We’ve had a couple of New 3DS XL systems in the US for the last couple of weeks, one in my hands in New York City and one with Patricia out in San Francisco. We like the system, though we’re not blown away by it. We have discussed this for your reading pleasure.
Patricia and I logged this chat on Wednesday. Our New 3DS XL units are regular retail units, though they were provided to us by Nintendo so we could try them out early. Our main main in Japan, Brian Ashcraft, bought and previewed the smaller New 3DS last year.
On with the chat:
Stephen: Alright, so Patricia, I’ve been using the New 3DS for a couple of weeks. You’ve had it a little longer. Remind me, which 3DS models did you have before this?
Patricia: I was using the 3DS XL. It was a couple of years old, and I broke off the circlepad playing Smash Bros., so it was definitely a good time for an upgrade.
Stephen: You never had the original? I don’t miss that one at all. I know some people think the XL units are too big, but the original 3DS screen was so small in retrospect!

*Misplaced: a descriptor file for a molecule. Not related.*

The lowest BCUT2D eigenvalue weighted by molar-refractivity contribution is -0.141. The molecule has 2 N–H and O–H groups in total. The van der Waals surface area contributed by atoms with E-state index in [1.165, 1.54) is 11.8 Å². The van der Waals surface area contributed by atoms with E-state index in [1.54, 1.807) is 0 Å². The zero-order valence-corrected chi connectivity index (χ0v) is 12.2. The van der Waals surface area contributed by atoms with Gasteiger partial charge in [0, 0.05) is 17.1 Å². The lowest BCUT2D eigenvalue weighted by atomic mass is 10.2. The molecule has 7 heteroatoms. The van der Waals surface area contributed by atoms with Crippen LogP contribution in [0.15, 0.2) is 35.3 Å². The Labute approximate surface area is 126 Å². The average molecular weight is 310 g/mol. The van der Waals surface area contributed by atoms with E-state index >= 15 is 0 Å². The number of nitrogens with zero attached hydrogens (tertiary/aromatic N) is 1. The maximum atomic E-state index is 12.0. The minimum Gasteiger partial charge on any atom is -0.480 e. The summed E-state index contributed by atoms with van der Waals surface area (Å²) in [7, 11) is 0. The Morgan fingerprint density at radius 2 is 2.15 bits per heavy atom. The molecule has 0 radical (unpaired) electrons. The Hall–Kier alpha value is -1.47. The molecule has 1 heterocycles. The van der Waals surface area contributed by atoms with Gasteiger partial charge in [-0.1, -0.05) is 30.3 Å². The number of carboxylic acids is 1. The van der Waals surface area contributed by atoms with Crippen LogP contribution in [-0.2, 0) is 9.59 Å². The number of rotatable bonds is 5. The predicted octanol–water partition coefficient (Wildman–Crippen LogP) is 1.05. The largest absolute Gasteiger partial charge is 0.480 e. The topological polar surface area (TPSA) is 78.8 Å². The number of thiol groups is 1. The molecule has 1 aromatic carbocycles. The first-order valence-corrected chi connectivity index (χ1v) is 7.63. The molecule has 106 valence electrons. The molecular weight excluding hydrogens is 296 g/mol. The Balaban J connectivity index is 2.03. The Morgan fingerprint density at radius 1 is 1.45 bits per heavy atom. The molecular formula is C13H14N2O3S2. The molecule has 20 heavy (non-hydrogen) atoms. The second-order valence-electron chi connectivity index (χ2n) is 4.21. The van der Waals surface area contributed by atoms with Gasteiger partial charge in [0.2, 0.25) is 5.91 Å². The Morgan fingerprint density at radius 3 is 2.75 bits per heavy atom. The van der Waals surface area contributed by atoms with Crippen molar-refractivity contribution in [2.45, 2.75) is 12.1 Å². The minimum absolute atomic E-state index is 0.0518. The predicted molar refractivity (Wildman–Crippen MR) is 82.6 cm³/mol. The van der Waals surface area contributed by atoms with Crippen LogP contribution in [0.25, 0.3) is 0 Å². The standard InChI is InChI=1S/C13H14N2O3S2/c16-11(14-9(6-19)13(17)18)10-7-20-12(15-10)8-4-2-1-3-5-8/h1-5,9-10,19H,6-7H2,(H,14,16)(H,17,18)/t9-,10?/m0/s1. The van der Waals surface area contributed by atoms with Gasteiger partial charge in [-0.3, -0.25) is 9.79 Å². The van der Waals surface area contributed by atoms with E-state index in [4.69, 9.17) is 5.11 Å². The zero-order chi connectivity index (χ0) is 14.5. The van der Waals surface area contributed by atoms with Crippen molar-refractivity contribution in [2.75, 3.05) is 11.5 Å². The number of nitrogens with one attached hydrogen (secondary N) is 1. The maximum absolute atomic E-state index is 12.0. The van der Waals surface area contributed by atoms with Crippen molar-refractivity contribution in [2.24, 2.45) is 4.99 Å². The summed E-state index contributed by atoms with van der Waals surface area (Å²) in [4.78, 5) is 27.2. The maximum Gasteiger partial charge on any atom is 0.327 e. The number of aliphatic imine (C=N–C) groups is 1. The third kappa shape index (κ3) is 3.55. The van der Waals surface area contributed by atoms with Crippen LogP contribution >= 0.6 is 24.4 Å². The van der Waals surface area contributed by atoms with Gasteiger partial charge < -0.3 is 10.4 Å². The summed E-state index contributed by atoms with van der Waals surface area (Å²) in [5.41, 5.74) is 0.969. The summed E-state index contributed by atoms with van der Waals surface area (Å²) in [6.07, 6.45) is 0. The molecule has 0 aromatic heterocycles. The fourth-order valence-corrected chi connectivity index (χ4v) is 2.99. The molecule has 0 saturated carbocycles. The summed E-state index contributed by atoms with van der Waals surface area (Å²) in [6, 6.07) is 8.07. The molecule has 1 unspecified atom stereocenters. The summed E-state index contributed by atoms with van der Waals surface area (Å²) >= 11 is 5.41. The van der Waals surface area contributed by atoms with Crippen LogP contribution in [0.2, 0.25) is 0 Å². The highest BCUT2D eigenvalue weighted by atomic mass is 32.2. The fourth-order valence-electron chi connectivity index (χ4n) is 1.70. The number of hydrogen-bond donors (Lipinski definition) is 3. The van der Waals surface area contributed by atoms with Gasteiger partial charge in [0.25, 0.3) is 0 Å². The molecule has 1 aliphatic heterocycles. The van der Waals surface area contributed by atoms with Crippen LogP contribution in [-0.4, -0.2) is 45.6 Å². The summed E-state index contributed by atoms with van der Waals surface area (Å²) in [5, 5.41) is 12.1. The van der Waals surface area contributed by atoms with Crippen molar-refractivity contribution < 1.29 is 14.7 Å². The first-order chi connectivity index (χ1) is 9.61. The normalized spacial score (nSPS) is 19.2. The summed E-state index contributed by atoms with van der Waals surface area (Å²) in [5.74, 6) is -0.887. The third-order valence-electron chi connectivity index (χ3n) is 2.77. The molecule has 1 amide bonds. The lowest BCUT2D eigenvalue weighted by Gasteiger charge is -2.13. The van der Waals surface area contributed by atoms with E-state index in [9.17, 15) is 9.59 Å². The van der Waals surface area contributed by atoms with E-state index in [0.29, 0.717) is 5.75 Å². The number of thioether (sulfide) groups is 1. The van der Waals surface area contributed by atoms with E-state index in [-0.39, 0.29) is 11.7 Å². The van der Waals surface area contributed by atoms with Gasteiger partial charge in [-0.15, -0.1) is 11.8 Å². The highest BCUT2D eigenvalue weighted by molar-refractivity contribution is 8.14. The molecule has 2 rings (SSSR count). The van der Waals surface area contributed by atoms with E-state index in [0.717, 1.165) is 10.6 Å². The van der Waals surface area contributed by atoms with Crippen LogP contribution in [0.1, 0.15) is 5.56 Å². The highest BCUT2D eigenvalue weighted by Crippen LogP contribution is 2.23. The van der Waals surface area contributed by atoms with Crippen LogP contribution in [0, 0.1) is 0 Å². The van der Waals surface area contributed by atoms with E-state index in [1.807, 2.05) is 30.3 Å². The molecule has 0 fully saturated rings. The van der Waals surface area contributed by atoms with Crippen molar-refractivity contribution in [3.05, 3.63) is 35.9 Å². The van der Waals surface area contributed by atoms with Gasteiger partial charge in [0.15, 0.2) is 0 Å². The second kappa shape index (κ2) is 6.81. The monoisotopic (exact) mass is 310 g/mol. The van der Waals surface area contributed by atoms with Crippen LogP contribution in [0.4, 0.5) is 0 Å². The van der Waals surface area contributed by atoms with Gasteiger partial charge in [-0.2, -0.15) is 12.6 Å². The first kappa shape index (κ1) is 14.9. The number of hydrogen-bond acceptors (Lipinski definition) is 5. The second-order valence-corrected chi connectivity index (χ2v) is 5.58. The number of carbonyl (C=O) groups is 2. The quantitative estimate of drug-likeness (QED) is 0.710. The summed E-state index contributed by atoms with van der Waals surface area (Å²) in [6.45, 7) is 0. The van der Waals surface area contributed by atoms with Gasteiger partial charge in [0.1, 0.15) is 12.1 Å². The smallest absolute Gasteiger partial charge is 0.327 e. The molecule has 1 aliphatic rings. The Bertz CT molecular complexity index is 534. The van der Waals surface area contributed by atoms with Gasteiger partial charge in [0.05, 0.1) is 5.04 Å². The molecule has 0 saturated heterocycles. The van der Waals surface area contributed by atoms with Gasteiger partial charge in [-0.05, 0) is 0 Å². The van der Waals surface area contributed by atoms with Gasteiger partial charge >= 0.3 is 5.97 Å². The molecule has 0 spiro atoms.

Patricia: I had the original and traded it back in — that was when the 3DS had almost no games, though. How things change. And yeah, honestly, as much as I’m enjoying the new and improved 3DS, I kind of wish they brought the smaller one over here. Portable, the graphics look a little better. But, if you’re going from XL to the new 3DS, it’s not so bad.
Above: Comparison’s of Japan’s New 3DSLL (our XL) and the not-for-America New 3DS. Both New 3DS models are similar in size to their non-New 3DS XL and 3DS counterparts.
Stephen: You think the graphics look better on the smaller unit? Like less stretched?
Patricia: Yeah, they’re a tiny bit more blown up on the XL! My girlfriend and I often play the same games, so I’m constantly comparing graphics…and lamenting that my games look a tiny bit uglier on my system. Of course, now my 3D works way better on the New 3DS, so there are positives and drawbacks. I feel like I’m rediscovering older games with the New 3DS right now — provided they originally made good use of the 3D.
Stephen: Yeah, you’ve been raving about the better 3D.
Patricia: Have you gone back and played anything? Or sticking to the newer stuff? You mentioned before that the 3D on the older systems worked fine for you, so I’m curious if this new 3DS feels like much of an upgrade